If you’re hesitant about sauerkraut like I was, this quick, stovetop version might be a good stepping stone to get you in the kraut-loving door. It isn’t nearly as sour or…um…pungent as its straight-from-the-jar cousin. The apples and a touch of brown sugar add a sweetness that pairs really nicely with the acidity of apple cider vinegar. This is basically sauerkraut for people who don’t like sauerkraut. While you’re at it, put it on a Reuben. You’ll love it, I promise. Or I’ll pay you back for your head of cabbage.
Okay, probably not, but if you don’t love it, I will be very, very surprised.
Beer-Braised Brats with Quick Apple and Onion Sauerkraut
Prep Time: 10 minutes
Cook Time: 30 minutes
Makes: 4 servings
For the Brats
- 1 tablespoon butter
- 4 large, uncooked bratwursts
- 2 bottles of beer, divided (whatever you like to drink)
For the Sauerkraut
- 2 tablespoons olive oil
- 2 cups shredded cabbage (about half of a small head)
- 1/2 cup shredded tart apple (about one apple)
- 1/2 cup shredded onion (about one small onion)
- 1/4 cup apple cider vinegar
- 1 teaspoon dry mustard
- 2 tablespoons brown sugar
- Salt and pepper, to taste
- In a large skillet or dutch oven, melt butter over high heat until skillet is very hot. Add in brats and brown on both sides to impart some delicious, seared flavor. Once brown, reduce heat to medium-low and and one and a half of the bottles of beer. Cook until brats are cooked through and about half of the beer has evaporated—about 20 minutes.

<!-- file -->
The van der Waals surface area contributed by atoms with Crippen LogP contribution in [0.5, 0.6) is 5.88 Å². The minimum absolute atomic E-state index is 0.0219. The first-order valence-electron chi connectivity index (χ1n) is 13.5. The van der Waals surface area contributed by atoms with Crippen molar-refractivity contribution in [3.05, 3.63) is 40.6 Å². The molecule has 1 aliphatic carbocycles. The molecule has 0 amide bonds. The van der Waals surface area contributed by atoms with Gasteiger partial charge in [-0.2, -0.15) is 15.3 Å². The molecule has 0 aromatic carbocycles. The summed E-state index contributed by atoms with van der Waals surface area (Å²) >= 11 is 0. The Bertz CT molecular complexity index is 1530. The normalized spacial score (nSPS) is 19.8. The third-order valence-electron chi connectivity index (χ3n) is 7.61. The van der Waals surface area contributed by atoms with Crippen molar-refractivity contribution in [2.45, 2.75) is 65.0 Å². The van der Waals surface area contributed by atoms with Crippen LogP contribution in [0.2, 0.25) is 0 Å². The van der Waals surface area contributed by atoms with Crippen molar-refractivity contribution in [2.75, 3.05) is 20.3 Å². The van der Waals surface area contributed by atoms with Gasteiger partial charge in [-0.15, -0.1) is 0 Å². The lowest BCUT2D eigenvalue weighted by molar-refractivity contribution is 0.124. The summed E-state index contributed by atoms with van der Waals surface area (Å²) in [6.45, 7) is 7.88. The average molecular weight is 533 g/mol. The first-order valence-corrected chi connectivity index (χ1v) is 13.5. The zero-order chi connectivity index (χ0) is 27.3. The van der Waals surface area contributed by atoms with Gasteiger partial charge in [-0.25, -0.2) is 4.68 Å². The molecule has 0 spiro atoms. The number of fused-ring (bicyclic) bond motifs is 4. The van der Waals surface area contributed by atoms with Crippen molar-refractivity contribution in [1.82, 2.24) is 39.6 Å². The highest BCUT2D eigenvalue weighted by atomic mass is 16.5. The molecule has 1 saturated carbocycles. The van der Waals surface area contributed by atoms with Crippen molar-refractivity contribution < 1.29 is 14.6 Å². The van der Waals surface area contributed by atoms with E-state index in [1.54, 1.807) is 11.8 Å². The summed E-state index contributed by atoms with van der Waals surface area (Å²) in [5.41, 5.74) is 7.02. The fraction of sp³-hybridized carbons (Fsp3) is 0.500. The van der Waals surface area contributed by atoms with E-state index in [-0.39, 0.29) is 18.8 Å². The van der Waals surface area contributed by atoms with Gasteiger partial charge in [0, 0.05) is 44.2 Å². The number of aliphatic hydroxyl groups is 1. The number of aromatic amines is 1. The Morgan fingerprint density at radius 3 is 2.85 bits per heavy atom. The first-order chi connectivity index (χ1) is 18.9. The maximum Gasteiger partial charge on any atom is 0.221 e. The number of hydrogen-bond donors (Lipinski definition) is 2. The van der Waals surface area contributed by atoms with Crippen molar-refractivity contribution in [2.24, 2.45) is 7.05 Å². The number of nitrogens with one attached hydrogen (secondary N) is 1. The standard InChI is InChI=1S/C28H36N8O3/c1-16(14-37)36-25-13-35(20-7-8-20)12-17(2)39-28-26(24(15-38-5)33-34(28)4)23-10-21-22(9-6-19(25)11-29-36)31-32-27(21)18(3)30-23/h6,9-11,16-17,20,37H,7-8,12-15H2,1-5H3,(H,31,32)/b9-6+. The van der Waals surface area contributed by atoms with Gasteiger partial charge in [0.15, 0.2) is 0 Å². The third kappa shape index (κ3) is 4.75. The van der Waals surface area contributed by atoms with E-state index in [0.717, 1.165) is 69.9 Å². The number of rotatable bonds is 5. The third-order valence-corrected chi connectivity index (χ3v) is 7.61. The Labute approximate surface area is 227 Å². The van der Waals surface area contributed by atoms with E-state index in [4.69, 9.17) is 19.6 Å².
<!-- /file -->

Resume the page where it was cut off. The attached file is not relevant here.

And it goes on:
- Meanwhile, for the sauerkraut, heat the olive oil in a large skillet over medium-high. Add in the cabbage, apples and onions and cook until cabbage begins to wilt—about 5 minutes. Add in remaining kraut ingredients plus remaining beer. Bring to a boil, reduce heat and simmer until cabbage is very tender and the liquid has been reduced into a thick sauce—about 20 minutes.
- Serve by putting a thick layer of sauerkraut over a brat on a bun. Slather in spicy mustard. You can also serve it without the bun by slicing the brats and serving with mustard for dipping.
Are you a mutt? Or can you trace your ancestry to one country?
I try to be an optimist. So whenever something crappy happens, whenever there is a wrench in my plans, whenever something doesn’t go my way, I try to frame it in as positive as way as possible. And this proverb does a perfect job of showcasing one of my favorite coping mechanisms—stepping outside of the situation and viewing it as a learning experience. If your life is all smooth sailing, calm seas and sunny skies, you are never going to learn to deal with adversity when it comes. And it will come. So the next time things are going rough, power through and remember that ever single misstep is making you into a more skilled, stronger and experienced person.
This week, whenever something goes bad, instead of stewing in the anger and frustration, think about all the way it could be positive. Maybe even write down all the lessons you’ve learned and what you’d differently next time around. Locked your keys in your car? Think about how you’ll change your routine to drop your keys in your pocket before you leave the car. Find yourself hating your job everyday? Think about all the things you’ve learned there that’ll help you in your next adventure.
What’s something that you struggled getting through but ended up a better person because of it?